“As we look ahead to 2013 and beyond, we don’t think things have ever been better for WFMT,” Robinson said.
But he said the station has not ruled out the possibility of someday switching to a full noncommercial operation.
“There are no plans to change. Advertising is up and we’re ahead of pace going into 2013,” Robinson said. “But changing to noncommercial is always going to be in the back of our heads. For now, though, we’re happy with how things are going.”
Those who have followed the classical format through its decline and rebound acknowledge that boosting audience numbers is an important goal if the music is to play on. Broadcasters aren’t vying against each other for listeners within their markets, but the competition is steeper than ever.
“Any fretting going on is going to be about what’s going to happen in the future, as opposed to what’s happening in the present,” PRPD’s Cohen said. “In my opinion, it’s going to come down to how good we are at curating compared to an algorithm.”
RRC’s Church agreed that stations need to find ways to work together to rebuild the audience for classical radio.
“Over the next year, I hope the major-market stations will start looking hard at these numbers,” she said. “Some are not doing as well as they were a few years ago, and they need to ask themselves, ‘What’s wrong, and how can we fix it?’”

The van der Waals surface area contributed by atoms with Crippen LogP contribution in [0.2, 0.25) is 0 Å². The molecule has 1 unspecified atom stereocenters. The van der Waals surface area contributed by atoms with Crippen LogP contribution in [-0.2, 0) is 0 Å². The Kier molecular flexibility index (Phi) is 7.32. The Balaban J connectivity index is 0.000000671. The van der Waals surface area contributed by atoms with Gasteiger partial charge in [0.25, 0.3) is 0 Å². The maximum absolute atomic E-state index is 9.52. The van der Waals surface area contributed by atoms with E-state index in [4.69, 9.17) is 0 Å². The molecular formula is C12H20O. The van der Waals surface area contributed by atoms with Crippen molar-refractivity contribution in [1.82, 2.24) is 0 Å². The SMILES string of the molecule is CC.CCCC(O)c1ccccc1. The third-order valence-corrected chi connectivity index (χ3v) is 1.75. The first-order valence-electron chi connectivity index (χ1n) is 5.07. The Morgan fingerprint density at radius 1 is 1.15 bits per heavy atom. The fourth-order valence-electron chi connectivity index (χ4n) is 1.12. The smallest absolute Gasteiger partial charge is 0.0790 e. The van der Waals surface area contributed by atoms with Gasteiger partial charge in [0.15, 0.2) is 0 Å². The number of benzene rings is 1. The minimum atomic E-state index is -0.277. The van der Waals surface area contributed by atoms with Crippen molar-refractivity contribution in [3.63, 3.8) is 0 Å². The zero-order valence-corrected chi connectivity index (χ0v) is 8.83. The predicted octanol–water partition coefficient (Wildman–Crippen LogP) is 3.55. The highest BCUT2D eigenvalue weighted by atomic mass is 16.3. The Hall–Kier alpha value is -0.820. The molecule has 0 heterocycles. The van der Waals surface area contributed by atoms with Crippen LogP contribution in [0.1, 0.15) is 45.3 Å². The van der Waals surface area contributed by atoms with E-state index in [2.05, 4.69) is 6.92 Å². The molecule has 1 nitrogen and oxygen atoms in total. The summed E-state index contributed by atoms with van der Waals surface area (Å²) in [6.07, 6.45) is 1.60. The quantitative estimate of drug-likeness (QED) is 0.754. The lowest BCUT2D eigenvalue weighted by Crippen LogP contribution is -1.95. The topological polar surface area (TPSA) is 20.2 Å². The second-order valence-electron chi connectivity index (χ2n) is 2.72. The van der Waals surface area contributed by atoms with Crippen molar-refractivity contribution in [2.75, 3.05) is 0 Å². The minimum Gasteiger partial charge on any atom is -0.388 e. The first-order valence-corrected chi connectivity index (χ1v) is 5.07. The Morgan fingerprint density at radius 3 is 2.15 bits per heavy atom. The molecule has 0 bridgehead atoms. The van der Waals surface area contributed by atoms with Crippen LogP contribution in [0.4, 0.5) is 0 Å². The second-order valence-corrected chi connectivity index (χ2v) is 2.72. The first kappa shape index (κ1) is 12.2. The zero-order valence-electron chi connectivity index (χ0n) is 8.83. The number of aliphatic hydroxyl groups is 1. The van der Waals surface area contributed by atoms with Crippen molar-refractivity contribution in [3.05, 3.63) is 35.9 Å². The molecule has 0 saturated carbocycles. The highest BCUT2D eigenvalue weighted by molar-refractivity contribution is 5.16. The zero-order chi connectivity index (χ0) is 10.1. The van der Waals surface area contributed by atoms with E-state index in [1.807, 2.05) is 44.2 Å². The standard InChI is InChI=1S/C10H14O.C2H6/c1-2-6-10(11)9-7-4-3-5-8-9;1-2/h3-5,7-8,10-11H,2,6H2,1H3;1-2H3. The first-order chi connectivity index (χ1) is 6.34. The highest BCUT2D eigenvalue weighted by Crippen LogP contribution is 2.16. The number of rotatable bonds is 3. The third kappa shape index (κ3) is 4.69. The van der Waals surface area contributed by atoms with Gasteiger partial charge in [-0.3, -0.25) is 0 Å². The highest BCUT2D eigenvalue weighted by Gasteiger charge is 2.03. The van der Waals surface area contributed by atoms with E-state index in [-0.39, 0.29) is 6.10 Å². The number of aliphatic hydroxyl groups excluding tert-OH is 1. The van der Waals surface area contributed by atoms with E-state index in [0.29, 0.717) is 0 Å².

Closer collaboration among classical broadcasters is a goal of the Association of Music Personnel in Public Radio, according to President St. John Flynn, program director at KUHA, Houston’s new classical station. AMPPR plans to work to build broadcasters’ expertise and know-how in adopting tools of the digital age — online streaming, podcasts, apps and other technology — and to help them reach audiences on other platforms.
For most stations, the days of programming music just for radio listeners are over, Flynn said. They’re becoming more adept at distributing content on a host of different platforms.
“A lot of the stations are very excited — the format is changing, and it’s lost a lot of its old stuffiness,” Flynn said. “And while it might sound weird to say it, it’s become a lot hipper.”
Copyright 2013 American University